After a few times of being told I wasn't visible riding at night, and since I didn't like the look of a reflector on my longboard. I decided to make a RGB led system for my longboard. It has a small RGB controller and three LED strips(1 on either side and 1 in the front) that has an IR remote. So now I'll get to how to make it.
Step 1: Parts
The total cost of parts for these was about $16-18 not including the battery. The battery I used is way overkill. But since I already had it on hand and isn't permanent I decided to just use it. So to the parts.
1. 5050 RGB led strip with IR controller, Here. If you wanna go a little cheaper you can just buy a white led strip like this, and just put a switch on the board to turn it on and off or a cheap rf controller like this.
2. Adjustable voltage regulator, Here. Don't forget to adjust it to 12v before attaching it to the controller or led strip.
3. The battery. I used this one. This one is about $40 plus shipping, which is about 7 bucks. You can also just use a 9v battery but it won't last nearly as long as a lipo(Lithium Polymer). Also be sure to buy a charger specifically for a lipo if you buy one, they are dangerous if charged with anything other than their rated specific charger.
The only tools you will need are:
1. Router with a bit slightly larger than your led strip.
2. Soldering Iron
3. And maybe a screwdriver if you want to take the controller out of its case.
Alright now on to the build.
Step 2: Build Setup and Ordering
First decide what board you wanna put it on, then decide where you wanna put the lights. I put mine along the sides and the front, this was for good visibility as well as somewhat of a headlight. Then measure the length of the section you are planing to install the LEDs on. If you are planning on building a board and wanna put these on it then remember to measure the board before you buy the led strips.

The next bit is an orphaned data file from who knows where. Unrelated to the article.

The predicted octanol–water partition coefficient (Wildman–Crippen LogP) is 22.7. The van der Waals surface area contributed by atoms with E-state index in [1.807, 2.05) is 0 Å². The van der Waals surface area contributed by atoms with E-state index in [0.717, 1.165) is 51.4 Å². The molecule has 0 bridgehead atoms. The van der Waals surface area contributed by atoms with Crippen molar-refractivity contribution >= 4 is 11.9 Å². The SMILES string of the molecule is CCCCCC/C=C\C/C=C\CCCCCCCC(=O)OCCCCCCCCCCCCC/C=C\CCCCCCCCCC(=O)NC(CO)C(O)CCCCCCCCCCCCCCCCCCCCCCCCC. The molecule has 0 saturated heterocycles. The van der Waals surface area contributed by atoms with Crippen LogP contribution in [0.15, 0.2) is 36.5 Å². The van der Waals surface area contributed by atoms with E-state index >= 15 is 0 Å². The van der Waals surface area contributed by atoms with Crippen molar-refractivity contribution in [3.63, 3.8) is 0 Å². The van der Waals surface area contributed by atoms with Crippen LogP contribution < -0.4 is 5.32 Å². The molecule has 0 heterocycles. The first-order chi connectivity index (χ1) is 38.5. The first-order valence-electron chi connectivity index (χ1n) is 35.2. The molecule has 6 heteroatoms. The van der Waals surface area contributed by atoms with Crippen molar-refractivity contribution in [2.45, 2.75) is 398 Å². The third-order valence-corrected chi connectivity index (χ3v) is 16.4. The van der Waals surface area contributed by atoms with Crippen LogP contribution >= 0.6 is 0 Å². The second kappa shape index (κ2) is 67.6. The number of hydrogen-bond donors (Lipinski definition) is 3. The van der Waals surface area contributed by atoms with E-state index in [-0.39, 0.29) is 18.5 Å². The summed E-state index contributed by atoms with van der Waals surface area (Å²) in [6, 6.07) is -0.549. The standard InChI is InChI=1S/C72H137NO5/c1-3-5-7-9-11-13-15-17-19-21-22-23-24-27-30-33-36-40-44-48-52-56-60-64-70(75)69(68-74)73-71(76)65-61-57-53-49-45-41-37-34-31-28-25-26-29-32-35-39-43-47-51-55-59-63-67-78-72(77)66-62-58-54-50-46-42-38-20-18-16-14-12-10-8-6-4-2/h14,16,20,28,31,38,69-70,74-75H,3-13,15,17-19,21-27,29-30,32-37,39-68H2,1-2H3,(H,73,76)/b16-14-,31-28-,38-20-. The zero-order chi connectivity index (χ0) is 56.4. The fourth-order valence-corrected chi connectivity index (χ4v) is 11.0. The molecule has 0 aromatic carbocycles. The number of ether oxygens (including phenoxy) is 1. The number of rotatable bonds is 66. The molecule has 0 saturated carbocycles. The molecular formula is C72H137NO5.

So once you know the length of where you want your leds to be go ahead and order the led strip with extra and a controller (or switch if your going with just the white LED strip). As well the other parts. If you use a 9v remember you don't have to get a voltage regulator.
Now your parts came! Ok so to the actual build steps.
Step 3: Measure and Routing
So to start take your led strip and lay it out on your board. Then cut it at the length you want. Remember you can only cut it every three LEDs, so you might have to compromise or lengthen your desired length on the board slightly. Then take your router and measure from the center of your bit to the edge of the router. Take that measurement and add half the width of the bit plus the distance you want the LEDs from the edge of the board. I suggest you have them at least a 1/4"-1/2" away from the edge. Then mark it on both ends of where your leds are going to be.
Next set the depth of your router to a little deeper then you led strip (this is to protect them if you hit something while riding).
Now to routing. Line up a straight piece of wood with the marks you made in the last step and clamp it down. Go ahead and route it using the wood as a guide. Remember to keep a steady pressure against the wood and watch it to make sure it doesn't move. Repeat for all of the places where the leds are going to go.
For the controller you can mount it with screws, or route out a shallow space for it. Which is what I did after taking it out of the box it was in. You can also route out a space for the battery, Which is basically measuring the size of the battery and then routing out a somewhat shallow space for it in the board. Don't make it too deep otherwise it could weaken the board.
Step 4: Soldering
Now take the segments of the led strip you cut. If yours are waterproof (which I recommend) cut just enough of the silicon coating off to get to the contacts on the strip. Solder wires to all four of the contacts.Make sure your wires are long enough to reach your controller. Then solder those to the controller observing the direction the wires should be connected.
Next unsolder the power plug from the controller and solder some wires from there to the voltage regulator. Observing the polarity. And then solder wires from the voltage regulator to the battery connectors (or battery clip if you are using a 9v battery).